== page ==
But slower-than-expected earnings growth over the second half and rising bad debts raised concerns, sending CBA’s shares down 0. 89 per cent to $80. 96. “They’ve had a track record of consistently meeting expectations and they didn’t beat expectations, but I don’t think it’s anything to get too worried about,” Merlon Capital Partners principal Neil Margolis said.
The inquiry’s interim report released last month flagged a raft of potential headwinds for the major banks, including the prospect that the big four lenders may have to hold more capital on their balance sheets. “I don’t think we came into the inquiry thinking we’re going to get a whole lot of free kicks,” Mr Narev conceded to The Australian.
The financial inquiry, the first in 17 years, is being led by former CBA chief David Murray, with several analysts believing the one-time banking boss wants to “leave his mark” through higher capital levels to better protect against the big banks being “too big to fail”.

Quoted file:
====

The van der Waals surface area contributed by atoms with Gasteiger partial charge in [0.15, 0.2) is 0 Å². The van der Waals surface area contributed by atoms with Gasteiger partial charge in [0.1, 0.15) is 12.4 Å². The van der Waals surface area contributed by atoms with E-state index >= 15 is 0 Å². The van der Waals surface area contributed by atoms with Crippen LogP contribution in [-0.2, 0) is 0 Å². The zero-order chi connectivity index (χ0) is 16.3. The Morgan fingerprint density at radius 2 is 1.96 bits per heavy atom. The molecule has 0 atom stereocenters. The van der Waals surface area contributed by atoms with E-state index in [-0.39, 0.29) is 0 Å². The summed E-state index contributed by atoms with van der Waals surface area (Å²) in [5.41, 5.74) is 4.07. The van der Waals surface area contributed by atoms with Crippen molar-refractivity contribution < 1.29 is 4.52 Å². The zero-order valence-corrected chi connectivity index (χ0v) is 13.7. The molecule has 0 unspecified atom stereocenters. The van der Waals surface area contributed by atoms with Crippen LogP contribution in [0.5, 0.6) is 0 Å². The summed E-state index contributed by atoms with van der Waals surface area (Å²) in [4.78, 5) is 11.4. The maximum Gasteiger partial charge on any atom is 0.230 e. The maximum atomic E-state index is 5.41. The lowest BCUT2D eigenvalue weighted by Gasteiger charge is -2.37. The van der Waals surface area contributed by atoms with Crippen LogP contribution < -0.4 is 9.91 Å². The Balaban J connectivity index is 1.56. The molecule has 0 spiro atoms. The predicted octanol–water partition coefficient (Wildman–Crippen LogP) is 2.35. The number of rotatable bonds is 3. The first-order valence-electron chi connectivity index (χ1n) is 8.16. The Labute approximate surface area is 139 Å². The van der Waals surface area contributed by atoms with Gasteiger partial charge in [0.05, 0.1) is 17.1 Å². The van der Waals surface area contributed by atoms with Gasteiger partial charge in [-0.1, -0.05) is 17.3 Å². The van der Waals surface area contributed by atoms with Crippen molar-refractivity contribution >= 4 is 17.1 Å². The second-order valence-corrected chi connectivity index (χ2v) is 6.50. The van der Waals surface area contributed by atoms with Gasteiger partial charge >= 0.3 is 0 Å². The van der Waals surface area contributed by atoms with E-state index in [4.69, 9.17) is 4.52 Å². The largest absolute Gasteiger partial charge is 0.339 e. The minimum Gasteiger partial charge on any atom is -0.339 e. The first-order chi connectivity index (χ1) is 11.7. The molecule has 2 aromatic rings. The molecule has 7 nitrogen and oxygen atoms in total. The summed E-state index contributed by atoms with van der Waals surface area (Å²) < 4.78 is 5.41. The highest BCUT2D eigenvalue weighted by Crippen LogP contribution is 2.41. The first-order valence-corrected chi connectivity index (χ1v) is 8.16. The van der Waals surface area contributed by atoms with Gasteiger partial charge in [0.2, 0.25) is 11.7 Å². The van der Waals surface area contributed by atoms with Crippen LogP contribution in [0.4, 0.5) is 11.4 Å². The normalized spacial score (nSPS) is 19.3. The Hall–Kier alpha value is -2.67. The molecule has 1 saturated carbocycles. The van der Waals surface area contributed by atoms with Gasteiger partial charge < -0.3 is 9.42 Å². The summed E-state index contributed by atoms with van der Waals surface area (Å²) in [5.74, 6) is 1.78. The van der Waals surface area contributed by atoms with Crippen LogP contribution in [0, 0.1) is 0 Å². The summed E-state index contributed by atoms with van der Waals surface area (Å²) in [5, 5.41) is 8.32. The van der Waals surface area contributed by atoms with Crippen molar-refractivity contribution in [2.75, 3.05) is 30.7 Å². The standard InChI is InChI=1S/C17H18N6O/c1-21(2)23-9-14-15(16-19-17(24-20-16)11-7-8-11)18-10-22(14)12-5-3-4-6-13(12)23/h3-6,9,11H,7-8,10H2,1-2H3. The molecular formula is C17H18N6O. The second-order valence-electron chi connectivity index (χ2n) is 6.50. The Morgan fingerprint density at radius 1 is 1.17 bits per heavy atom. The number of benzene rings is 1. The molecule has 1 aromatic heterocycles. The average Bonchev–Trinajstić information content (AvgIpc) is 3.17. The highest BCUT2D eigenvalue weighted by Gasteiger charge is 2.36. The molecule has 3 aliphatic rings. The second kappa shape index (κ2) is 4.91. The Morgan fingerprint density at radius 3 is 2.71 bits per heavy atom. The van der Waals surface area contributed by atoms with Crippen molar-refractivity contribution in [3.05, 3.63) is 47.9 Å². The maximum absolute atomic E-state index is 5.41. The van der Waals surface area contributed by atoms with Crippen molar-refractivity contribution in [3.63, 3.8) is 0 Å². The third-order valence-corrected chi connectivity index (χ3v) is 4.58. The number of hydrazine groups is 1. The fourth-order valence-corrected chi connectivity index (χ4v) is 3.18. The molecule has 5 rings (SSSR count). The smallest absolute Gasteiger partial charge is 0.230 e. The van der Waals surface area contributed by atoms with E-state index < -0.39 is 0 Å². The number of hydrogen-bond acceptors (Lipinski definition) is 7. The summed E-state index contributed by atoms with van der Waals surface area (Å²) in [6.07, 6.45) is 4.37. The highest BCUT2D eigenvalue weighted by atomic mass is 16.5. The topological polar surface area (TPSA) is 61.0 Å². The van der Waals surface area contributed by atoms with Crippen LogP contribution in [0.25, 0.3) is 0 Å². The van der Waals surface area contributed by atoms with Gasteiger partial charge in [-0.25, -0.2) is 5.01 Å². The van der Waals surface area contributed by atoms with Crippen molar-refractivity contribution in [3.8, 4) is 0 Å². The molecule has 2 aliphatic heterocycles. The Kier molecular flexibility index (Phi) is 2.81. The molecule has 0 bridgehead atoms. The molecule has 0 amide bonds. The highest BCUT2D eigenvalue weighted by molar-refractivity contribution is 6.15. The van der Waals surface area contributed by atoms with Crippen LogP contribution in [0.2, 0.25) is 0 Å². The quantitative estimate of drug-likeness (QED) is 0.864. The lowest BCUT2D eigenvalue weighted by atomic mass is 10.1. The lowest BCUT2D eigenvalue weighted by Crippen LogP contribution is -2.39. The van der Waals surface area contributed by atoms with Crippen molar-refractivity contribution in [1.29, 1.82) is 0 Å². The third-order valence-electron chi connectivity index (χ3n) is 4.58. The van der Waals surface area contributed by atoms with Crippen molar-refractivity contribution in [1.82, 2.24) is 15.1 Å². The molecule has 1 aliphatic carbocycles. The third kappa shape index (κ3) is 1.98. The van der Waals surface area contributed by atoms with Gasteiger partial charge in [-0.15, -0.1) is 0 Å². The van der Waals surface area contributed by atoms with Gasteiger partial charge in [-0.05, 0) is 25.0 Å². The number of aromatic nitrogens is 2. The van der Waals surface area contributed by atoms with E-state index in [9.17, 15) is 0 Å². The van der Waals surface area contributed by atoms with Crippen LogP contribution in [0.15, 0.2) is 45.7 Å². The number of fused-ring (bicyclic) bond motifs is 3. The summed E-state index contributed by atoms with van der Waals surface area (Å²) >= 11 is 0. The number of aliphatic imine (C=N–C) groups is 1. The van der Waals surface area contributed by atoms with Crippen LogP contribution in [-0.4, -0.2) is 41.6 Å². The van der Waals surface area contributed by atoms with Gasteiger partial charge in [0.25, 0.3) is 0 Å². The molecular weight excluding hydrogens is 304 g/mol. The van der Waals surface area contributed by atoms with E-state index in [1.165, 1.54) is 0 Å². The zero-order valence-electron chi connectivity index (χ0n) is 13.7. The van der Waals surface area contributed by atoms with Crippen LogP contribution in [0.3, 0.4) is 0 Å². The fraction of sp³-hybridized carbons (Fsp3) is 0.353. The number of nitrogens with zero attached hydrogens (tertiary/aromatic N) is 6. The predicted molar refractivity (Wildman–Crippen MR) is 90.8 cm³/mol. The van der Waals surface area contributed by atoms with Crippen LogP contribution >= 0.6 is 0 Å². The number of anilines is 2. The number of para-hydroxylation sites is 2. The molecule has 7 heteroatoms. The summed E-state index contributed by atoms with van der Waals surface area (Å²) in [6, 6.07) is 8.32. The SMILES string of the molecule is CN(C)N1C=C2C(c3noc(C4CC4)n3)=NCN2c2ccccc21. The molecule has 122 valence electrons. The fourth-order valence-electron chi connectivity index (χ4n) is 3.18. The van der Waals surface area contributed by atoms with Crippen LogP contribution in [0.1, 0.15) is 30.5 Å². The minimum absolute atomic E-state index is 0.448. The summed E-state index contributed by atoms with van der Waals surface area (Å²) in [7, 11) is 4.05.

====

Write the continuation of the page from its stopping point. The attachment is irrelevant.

Commonwealth Bank has pushed back against the initial findings of the Murray financial system inquiry, arguing “further confusion” was being created about the banking sector’s strength while labelling it critical that firm rules were in place surrounding how much capital banks were required to hold.
Last month’s interim Murray report noted that Australian banks’ capital ratios were the “middle of the pack” globally and questioned the banks’ long held claims that stricter implementation of global rules surrounding capital may stifle lending.
Mr Narev zeroed in on its rising organic capital and return on equity — to 18. 7 per cent — amid soft overall demand for loans, saying strong profitability put it in good stead to fund any rebound in demand from corporate Australia.
CBA again highlighted that the ratio — widely seen as a barometer of balance-sheet strength — was a higher 12. 1 per cent on an “internationally harmonised” basis, the fourth-highest globally of banks with more than $700bn worth of assets.
Read more here: Business Spectator